Julie Brousseau of the Nepean-Kanata Barracudas played a major role in helping Canada finish in third place behind the United States and Australia respectively at the ninth World Aquatics junior swimming championships in Netanya, Israel.

Canada finished with 13 medals (two gold, three silver and eight bronze) and Brousseau had a hand in seven of them (three from individual races and four from relays). The U.S. had 33 medals (15-11-7) and Australia had 24 (9-7-8).

Brousseau, who has verbally committed to the University of Florida, found her way to the medal podium seven times because she has never travelled so fast through the water in her life.

The 17-year-old Brousseau set 10 personal-best records and six of them came in her medal races.

During the six-day world championships, Brousseau set best-ever race times in the freestyle (50 metres in 26.61 seconds, 100 metres in 55.51 seconds, 200 metres in 1:58.10 and 400 metres in 4:11.38), butterfly (100 metres in 1:03.30), the individual medley (400 metres in 4:38.45) and relays (4×100-metre freestyle in 3:40.40, 4×200-metre freestyle in 7:53.09, 4×100 medley in 4:07.85, and 4×100-metre mixed in 3:29.14).

“It’s been really cool to face this international field and see our team compete so well,” Brousseau said via Swimming Canada after collecting her fourth medal.

Brousseau captured silver medals in one individual race, where she missed the gold by one one-hundredth of a second, and one relay.

She completed the 200-metre freestyle in 1:58.10 and was barely out-touched at the finishing pad by American Addison Sauickie, who finished in 1:58.09. Her other silver medal came in the 4×100-metre medley relay.

Brousseau’s bronze collection came from the 200- and 400-metre individual medleys in respective times of 2:13.74, which was only 0.56 seconds behind silver medallist Haley McDonald of the United States, and 4:38.45, and the following relays – 4×200-metre freestyle in 7:53.09 (opening leg), 4×100 mixed in 3:29.14 (third leg) and 4×100-metre freestyle in 3:40.40 (opening leg).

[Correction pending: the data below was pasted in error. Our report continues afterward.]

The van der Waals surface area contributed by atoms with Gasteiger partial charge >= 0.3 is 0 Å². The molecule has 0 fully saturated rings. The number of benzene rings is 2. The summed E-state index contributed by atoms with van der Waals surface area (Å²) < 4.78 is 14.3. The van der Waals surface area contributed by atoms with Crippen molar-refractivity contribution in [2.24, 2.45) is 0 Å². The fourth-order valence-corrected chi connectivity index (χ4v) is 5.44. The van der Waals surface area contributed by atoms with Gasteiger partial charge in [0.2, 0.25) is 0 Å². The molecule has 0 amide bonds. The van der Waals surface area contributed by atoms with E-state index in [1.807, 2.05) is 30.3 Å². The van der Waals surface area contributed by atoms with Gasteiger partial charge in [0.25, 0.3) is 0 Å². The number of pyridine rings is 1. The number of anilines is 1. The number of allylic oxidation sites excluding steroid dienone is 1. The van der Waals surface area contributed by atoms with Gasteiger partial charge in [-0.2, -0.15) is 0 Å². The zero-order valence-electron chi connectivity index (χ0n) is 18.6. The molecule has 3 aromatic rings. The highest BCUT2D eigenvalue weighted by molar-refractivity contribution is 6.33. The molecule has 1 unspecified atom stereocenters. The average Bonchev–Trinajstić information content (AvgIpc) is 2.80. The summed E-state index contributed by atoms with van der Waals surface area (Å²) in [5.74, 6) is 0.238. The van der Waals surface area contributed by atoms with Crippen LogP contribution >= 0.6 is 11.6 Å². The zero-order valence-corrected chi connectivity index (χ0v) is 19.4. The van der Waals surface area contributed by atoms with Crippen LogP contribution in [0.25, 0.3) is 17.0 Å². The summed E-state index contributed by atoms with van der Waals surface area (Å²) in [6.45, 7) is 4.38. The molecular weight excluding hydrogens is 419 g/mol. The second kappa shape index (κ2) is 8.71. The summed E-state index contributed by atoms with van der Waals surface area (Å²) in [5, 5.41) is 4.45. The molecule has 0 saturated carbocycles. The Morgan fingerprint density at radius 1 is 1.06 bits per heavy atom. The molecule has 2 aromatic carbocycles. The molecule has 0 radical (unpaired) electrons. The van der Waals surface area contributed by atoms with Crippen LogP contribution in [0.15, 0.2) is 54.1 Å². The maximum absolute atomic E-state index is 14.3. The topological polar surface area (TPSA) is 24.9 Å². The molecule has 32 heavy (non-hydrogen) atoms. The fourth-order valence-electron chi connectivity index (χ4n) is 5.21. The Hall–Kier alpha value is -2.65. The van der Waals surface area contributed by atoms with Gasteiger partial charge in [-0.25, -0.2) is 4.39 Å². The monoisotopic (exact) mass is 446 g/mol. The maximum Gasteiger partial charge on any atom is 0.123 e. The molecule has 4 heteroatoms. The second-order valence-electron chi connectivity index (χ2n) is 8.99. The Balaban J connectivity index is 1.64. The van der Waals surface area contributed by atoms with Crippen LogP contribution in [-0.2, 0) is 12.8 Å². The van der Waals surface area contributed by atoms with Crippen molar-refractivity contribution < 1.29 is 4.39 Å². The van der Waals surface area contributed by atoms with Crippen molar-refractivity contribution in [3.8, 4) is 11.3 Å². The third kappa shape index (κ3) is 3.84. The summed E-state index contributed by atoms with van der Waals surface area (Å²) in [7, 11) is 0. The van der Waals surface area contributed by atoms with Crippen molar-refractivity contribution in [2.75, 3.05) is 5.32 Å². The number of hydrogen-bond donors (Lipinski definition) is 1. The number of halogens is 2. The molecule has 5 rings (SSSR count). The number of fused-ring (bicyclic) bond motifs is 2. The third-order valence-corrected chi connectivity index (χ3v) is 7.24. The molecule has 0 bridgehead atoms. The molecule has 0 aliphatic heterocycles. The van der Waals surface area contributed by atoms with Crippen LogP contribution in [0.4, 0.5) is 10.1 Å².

If the International Canoe Federation decides some day to have its own Hall of Fame, it should have a wing for the best young padders from the Olympic Hopes Regatta.

Canoeist Ruby Muhl of the Rideau Canoe Club would be given serious consideration for induction.

Competing in her third consecutive Olympic Hopes Regatta, Muhl won five gold medals in the women’s U17 class to give her a career total of eight gold. She won two U15 gold in 2021 and one U16 gold in 2022.

Muhl posted three commanding wins in her solo races, winning the women’s U17 200 metres by 2.40 seconds, the 500 metres by 1.27 seconds and the 1,000 metres by 4.49 seconds.

When she teamed with Abbie Haines of the Carleton Place Canoe Club, Julia Price of Rideau and Isabel Lowry of Carleton Place, they produced gold-medal efforts in their C4 boat over 200 and 500 metres.

Price also found individual success, winning the women’s U16 C1 200 metres and placing third over 500 metres. In the 1,000-metre race, she was eighth.

Haines and Victoria Tran of Maskwa Aquatic Club placed first in the women’s C2 U16 500 metres, while Lowry and Emma Marshall of Balmy Beach Canoe club were fourth in the women’s C2 U17 500 metres.

Callie Loch was a triple medallist, earning silver in the women’s U17 K1 500 metres behind Canadian Chloe Bryer of the Burloak Canoe Club and they joined forces for a silver in the K2 200 metres. Loch also was third in the K2 500 metres with Bryer and part of the seventh-place K4 boat in the 500-metre final.

Henrik Neuspiel of Rideau and Dyllan Redwood-Wheeler of Carleton Place were second in the men’s U16 K2 500 metres. They also formed half of the sixth-place boat in the men’s U17 K4 200 metres.

Rideau’s Cole Norman was eighth in both the men’s C1 U17 1,000 metres and C4 500 metres.


Phil Scrubb, who had a well-decorated university career with the Carleton Ravens, watched almost all the FIBA World Cup men’s basketball bronze-medal game from the sidelines as Canada needed overtime to turn back the United States 127-118.

The win allowed Canada to capture its first-ever medal at the World Cup (formerly world championship) and secure a berth in the Paris 2024 Summer Games, its first berth in the Olympics since 2000.

Scrubb played the final two minutes and 33 seconds of the first quarter and picked up one foul in the bronze-medal game.